All the bright new things

 I thought I would start the new gardening year, this fine spring morning, with a review of what’s going on in my yard. This is to honor all the beauty I see right around me, and to anticipate a wonderful year of outdoor adventure.
First, this Grand Mullein is a sole survivor of last year. The warm weather did not complete kill out this Grand Mullein. It has clung to a crack in the wall for months. It tried to grow a stalk but was too late; I wonder if it will do this this year. While technically a roadside weed, it is a reminder of the time when not all of us were connected to a grid of power, sewer, water, etc.
Here is my front yard. Pieris Japonica is the star right now, with cascading white flowers. This plant took a few years to establish, now it’s right at home between some junipers and azaleas, who are waiting their turn to flourish.
Who loves the smell of wet sock??? This Photinia has been covering the corner of our front yard for years. She only requires a trim before flowering, and maybe once if some “rabbit ears” occur. But, being us, we let her go right on to the big white flowers which grace the noses of anyone who passes by. My neighbor on the other side of her must hate this. But then, that’s what neighbors do best, anyway. A wonderful, colorful, interesting, if smelly, evergreen plant.
A new member of my yard is this Bloody Dock, bought last year on a whim. We placed it in a shallow part of our pond, and this year it took an early start to grow very large. I will be waiting to see what type of flowering mechanism it utilizes, and that will determine ifit should be divided or just left alone. The Dock family is sort of invasive; I’ll keep a wait and see attitude on this one. Meanwhile, it does take some interesting pictures.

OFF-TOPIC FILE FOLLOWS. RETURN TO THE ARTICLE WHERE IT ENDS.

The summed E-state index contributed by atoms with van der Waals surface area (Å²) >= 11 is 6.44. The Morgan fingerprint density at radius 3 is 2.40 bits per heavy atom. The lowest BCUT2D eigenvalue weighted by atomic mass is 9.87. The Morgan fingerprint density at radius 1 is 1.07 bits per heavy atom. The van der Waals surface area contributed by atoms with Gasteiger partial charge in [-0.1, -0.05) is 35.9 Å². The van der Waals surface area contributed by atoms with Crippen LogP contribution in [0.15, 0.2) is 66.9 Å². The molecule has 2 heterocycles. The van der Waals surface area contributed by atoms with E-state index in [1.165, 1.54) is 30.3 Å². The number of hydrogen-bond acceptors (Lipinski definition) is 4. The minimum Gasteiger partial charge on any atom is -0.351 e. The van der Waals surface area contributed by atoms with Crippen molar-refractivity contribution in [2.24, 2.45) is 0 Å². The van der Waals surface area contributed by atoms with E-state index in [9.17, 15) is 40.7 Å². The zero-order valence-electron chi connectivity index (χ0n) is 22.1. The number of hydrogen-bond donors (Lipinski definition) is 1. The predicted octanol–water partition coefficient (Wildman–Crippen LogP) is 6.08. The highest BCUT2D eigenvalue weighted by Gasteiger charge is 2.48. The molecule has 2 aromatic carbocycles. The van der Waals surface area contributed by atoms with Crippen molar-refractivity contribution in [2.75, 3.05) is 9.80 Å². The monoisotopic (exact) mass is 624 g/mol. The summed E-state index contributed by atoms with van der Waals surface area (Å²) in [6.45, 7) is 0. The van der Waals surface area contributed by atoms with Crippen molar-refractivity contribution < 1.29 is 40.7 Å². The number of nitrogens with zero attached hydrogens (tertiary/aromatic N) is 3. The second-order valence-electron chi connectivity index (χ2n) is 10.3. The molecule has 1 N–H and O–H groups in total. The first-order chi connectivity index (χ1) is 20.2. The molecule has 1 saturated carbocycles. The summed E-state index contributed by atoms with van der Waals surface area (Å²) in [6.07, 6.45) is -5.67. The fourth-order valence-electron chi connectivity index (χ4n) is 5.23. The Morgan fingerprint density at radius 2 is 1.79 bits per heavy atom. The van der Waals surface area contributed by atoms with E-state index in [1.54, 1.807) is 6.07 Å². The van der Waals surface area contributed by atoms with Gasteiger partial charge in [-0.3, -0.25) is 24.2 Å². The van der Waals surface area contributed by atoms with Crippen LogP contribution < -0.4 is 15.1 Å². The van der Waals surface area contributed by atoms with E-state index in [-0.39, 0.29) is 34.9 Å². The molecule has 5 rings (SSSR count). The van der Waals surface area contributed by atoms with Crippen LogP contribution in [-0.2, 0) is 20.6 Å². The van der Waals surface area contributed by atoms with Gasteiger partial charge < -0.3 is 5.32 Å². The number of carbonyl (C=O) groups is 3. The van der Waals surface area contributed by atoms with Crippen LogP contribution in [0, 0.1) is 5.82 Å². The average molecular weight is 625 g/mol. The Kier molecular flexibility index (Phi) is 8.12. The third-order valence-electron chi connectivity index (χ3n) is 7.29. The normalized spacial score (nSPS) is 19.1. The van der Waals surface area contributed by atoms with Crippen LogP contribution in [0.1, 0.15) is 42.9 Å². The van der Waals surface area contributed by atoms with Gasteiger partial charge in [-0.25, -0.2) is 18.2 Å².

Speaking of my pond, following is a picture of the whole pond, seen earlier this spring. We do have goldfish, which are in another picture. The pond is surrounded by spring bulbs – daffodils, tulips, many types of ferns and native wildflowers. One of the most interesting is the Solomon’s Seal, which seems to be spreading through the entire area behind the pond. The other prominent dwellers there are Virginia Bluebells and May Apples.

Here is a picture of our fish!
My garden would not be complete without some fragrance, aside from our lovely Photinia.
Near our pond, I have many shrubs. I became interested in the Viburnum family while taking a horticulture course at Brookdale Community College several years ago. Since then, I’ve explored the possibilities of these wonderful, brilliant plants. The best thing about them is that they remain a prominent presence in the yard at all times, either because of the bark, or the leaves, which are substantial. Here is the Carlesii in bloom, accompanied by nearby tulips. Her fragrance reaches all the way across the yard, and it is a joy to sit near the pond and simply inhale her presence. I wish I could bottle this some way and preserve it beyond the memory of the scent.

 

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